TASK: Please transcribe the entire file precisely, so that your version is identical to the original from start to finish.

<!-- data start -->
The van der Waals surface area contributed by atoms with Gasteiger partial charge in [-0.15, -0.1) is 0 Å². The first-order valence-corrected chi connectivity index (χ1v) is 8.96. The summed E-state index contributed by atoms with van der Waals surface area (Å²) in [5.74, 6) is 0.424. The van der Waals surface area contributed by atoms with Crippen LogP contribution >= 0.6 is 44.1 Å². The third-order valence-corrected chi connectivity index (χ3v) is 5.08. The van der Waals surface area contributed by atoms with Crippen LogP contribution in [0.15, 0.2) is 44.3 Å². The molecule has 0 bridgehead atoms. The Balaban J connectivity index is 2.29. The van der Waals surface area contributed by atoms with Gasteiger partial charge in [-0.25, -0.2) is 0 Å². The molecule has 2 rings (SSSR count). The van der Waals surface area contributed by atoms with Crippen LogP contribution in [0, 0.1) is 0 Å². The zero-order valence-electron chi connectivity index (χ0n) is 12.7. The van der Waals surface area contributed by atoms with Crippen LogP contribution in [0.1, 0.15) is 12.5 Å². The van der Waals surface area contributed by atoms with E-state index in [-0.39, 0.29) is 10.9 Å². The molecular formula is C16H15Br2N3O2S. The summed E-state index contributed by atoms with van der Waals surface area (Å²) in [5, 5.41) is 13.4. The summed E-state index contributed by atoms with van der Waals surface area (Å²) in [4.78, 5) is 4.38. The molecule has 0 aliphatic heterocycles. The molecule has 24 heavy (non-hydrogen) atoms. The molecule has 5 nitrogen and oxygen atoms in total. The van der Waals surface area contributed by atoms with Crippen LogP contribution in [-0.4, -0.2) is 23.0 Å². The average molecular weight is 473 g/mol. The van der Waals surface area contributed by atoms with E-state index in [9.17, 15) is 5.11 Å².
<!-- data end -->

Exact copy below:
The van der Waals surface area contributed by atoms with Gasteiger partial charge in [-0.15, -0.1) is 0 Å². The first-order valence-corrected chi connectivity index (χ1v) is 8.96. The summed E-state index contributed by atoms with van der Waals surface area (Å²) in [5.74, 6) is 0.424. The van der Waals surface area contributed by atoms with Crippen LogP contribution >= 0.6 is 44.1 Å². The third-order valence-corrected chi connectivity index (χ3v) is 5.08. The van der Waals surface area contributed by atoms with Crippen LogP contribution in [0.15, 0.2) is 44.3 Å². The molecule has 0 bridgehead atoms. The Balaban J connectivity index is 2.29. The van der Waals surface area contributed by atoms with Gasteiger partial charge in [-0.25, -0.2) is 0 Å². The molecule has 2 rings (SSSR count). The van der Waals surface area contributed by atoms with Crippen LogP contribution in [0, 0.1) is 0 Å². The zero-order valence-electron chi connectivity index (χ0n) is 12.7. The van der Waals surface area contributed by atoms with Crippen LogP contribution in [0.1, 0.15) is 12.5 Å². The van der Waals surface area contributed by atoms with E-state index in [-0.39, 0.29) is 10.9 Å². The molecular formula is C16H15Br2N3O2S. The summed E-state index contributed by atoms with van der Waals surface area (Å²) in [5, 5.41) is 13.4. The summed E-state index contributed by atoms with van der Waals surface area (Å²) in [4.78, 5) is 4.38. The molecule has 0 aliphatic heterocycles. The molecule has 24 heavy (non-hydrogen) atoms. The molecule has 5 nitrogen and oxygen atoms in total. The van der Waals surface area contributed by atoms with Crippen LogP contribution in [-0.4, -0.2) is 23.0 Å². The average molecular weight is 473 g/mol. The van der Waals surface area contributed by atoms with E-state index in [9.17, 15) is 5.11 Å².